LONG-EARED OWL

Asio otus

© KURT LINDSAY

LONG-EARED OWL FACTS:

Medium-sized owl; buff-colored facial disks, yellow eyes, white eyebrows, black beak, and conspicuous ear tufts

Males: whitish-gray with dark brown streaking and barring

Females: tend to have more dark brown than males

Young: feathers mostly brown with lighter tips, ear tufts much smaller than adults

OTHER NAMES: 

Common Long-Eared Owl or Northern Long-Eared Owl


FAMILY: Strigidae


CLOSEST RELATIVE: Short-Eared Owl

LONG-EARED OWL SIZE:

Female larger than male

Height: Males 35-38 cm (13.8-15.0 in), Females 37-40 cm (14.6-15.7 in)

Weight: Males 220-305g (7.8-10.8 oz), Females 260-435g (9.1-15.3 oz)

Wingspan Both: 90-100cm (35.4-39.4 in)

LONG-EARED OWL RANGE:

In North America ranges from southern Canada through most of U.S. south to New Mexico; circumpolar in northern hemisphere; northern populations tend to migrate seasonally, while more southern populations are non-migratory
 

LONG-EARED OWL HABITAT:

 

A variety of habitats from dense vegetation to open forests, usually near open land, such as meadows or farm fields

LONG-EARED OWL DIET:

Mostly small mammals such as voles and mice, sometimes birds

LONG-EARED OWL VOICE:

Usually silent except during breeding season

Males: a long series of “hoo”s every few seconds, alarm call a barking “ooack, ooack, ooack”

Females: most commonly a soft “shoo-oogh”

LONG-EARED OWL NESTING:

Nest Site: does not build nests; reuses abandoned nests, or nests in tree cavities, cliffs, or even on the ground

Eggs: usually 5-7, more if food sources are abundant

Incubation: 26-28 days

LONG-EARED OWL HUNTING HABITS:

Mostly nocturnal, occasionally crepuscular (during breeding season); an active-search hunter, flies silently back and forth; locates prey by hearing (can capture rodents in complete darkness); kills small mammals by biting the back of their head; swallows prey whole

LONG-EARED OWL CONSERVATION STATUS: 

Considered a “species of special concern” in some parts of the U.S., listed as threatened in Iowa, endangered in Illinois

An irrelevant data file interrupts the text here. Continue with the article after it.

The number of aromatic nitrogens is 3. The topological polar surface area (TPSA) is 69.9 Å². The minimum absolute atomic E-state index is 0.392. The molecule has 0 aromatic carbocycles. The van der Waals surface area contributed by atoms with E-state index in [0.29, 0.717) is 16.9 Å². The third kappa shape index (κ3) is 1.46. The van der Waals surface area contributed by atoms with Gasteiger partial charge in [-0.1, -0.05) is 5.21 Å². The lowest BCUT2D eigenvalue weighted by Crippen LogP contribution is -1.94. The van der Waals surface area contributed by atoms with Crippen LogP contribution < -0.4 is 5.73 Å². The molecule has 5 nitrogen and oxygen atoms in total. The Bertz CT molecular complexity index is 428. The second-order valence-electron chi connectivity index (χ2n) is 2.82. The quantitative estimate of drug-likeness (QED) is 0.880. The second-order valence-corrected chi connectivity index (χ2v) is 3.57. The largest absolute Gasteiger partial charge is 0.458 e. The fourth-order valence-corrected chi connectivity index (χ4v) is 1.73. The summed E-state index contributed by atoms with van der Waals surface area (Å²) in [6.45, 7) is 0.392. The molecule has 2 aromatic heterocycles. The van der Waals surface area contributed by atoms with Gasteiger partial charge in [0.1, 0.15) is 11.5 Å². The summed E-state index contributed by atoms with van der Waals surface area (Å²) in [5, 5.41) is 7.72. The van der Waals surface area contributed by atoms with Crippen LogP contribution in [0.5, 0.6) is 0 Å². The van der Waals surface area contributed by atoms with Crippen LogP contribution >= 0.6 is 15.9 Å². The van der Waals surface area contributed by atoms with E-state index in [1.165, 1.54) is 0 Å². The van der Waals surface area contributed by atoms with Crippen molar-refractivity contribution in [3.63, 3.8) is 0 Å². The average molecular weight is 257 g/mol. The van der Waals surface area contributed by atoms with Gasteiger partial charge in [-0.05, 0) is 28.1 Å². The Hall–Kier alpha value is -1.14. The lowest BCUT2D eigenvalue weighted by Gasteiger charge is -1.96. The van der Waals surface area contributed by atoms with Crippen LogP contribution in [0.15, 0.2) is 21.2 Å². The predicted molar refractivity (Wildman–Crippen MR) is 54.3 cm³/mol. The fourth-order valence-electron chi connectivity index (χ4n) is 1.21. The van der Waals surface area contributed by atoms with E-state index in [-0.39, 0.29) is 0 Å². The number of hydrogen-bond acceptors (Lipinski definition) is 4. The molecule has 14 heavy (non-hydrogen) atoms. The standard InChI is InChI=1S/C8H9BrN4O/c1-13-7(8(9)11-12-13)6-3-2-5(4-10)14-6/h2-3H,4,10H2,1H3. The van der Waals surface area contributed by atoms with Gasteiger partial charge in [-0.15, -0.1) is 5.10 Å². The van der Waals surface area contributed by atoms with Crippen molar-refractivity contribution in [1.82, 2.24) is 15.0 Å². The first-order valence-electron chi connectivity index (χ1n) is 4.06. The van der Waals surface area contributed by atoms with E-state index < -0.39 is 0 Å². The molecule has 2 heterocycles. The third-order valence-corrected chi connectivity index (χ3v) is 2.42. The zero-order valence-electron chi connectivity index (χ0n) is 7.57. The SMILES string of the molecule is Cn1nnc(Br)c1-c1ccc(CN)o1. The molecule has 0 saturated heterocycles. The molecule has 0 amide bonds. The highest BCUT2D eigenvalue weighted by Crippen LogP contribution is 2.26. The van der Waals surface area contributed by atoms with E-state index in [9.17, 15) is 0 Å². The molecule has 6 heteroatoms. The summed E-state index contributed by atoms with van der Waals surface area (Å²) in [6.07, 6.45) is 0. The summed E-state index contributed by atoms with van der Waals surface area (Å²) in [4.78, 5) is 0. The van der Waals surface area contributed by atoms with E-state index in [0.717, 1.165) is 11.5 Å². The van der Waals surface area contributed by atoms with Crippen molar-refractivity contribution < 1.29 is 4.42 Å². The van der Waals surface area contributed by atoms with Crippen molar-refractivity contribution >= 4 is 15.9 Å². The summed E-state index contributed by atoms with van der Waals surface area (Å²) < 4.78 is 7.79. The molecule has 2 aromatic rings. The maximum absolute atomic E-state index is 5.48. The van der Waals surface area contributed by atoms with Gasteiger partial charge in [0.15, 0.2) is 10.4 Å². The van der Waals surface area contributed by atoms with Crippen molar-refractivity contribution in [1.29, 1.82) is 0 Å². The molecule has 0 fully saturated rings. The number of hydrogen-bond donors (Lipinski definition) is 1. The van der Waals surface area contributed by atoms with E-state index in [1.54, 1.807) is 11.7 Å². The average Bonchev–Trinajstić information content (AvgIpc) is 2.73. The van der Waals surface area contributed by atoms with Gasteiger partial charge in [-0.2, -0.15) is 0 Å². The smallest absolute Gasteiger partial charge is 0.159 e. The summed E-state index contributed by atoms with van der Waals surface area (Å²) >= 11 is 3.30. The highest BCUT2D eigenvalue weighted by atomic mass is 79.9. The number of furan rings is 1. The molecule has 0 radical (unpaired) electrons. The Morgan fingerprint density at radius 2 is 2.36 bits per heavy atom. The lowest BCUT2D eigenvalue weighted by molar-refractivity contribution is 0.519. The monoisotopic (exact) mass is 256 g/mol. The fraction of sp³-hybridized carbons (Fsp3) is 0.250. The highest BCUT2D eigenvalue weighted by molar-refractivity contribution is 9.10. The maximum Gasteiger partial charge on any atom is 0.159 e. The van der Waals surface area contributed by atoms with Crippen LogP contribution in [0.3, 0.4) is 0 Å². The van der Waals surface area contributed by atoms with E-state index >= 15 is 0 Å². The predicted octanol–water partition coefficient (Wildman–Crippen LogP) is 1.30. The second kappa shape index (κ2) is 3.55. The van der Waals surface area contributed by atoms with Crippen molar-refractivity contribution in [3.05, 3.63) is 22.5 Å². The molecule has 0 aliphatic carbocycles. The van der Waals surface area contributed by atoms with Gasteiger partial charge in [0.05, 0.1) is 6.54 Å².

LONG-EARED OWL RESEARCH: 

Read about the Owl Research Institute's Long-eared Owl study in RESEARCH. 

© Kurt Lindsay

LONG-EARED OWL DISTRIBUTION IN NORTH AMERICA

Maps provided by The Birds of North America Online and the Cornell Lab of Ornithology.

Long-Eared Owl - Denver Holt
00:00 / 00:00

ADDITIONAL INFORMATION: 

Do owls really have ears? Yes, all birds have ears!

 

However, birds’ ears are actually openings hidden beneath the feathers behind their eyes. The so called “ears” that the Long-Eared Owl is named for are really just tufts of feathers atop its head. Researchers believe that these tufts may help them blend into their surroundings. There are several species of owls that share this feature, including the more common Great-Horned Owl.

 

So how can you tell a Long-Eared Owl from a Great-Horned Owl?  These two owl species can be distinguished by their size (Great-Horned Owls are much larger than Long-Eared Owls), and also by the shape of their ear tufts. Great-Horned Owls’ ear tufts are widely spaced and face outwards, while Long-Eared Owls’ tufts stand close together and upright.


Though the two owls’ habitats can overlap, Great-Horned Owls prefer tall trees in dense forests, while Long-Eared Owls are commonly found in thick brushy areas.

 

Long-Eared Owls have an interesting relationship with some of their neighbors; instead of building their own nests, these resourceful owls will reuse the stick-nests of Corvids like Magpies, Crows, and Ravens. 

 

In the winter, Long-Eared Owls often roost communally in groups of 2 to 20. Early spring, before the leaves are out, is a great time to find their large nests. If you find one, look carefully, and you just might see a pair of “ears” poking out! 

MEDIA INQUIRIES 

 

We welcome all media inquiries. If you are a credentialed member of the media and wish to set up an interview or request further information, please e-mail liberty@owlresearchinstitute.org.

I'm a paragraph. Click here to add your own text and edit me. It's easy.

PHOTO CREDIT

 

We are so grateful to the photographers who capture owls, and our work, in the most amazing ways. They generously share their work with us, and you. Check out the works of some of the photographers whose work is featured on our site! They are incredible talented artists who are committed to wildlife conservation.

Thank you to:

Kurt Lindsay: https://kurtlindsay.smugmug.com/Nebulosa/i-7D8Wh9d

Daniel J Cox: http://naturalexposures.com

Radd Icenoggle: https://www.flickr.com/photos/radley521

Melissa Groo: https://www.melissagroo.com

Ly Dang: https://www.nature2pixels.com

Tom Murphy: https://www.tmurphywild.com/

Deborah Hanson

ABOUT US

 

The ORI is a non-profit, 501(c) 3, tax-exempt organization. We are funded by individual and non-profit  group donations, grants from foundations and corporations, and occasionally agency contracts.

We accept donations of real property. Please consider us in your estate planning.

Donations are tax-deductible to the extent of the law. Our federal tax identification number is 81-0453479.

CONTACT US

406-644-3412

 

PO BOX 39

Charlo, MT 59824

 

liberty@owlresearchinstitute.org

  • YouTube Social  Icon
  • Instagram Social Icon
  • Twitter Social Icon
  • Facebook Social Icon

SUBSCRIBE FOR EMAILS

Copyright © 2018 Owl Research Institute, Inc. All rights reserved.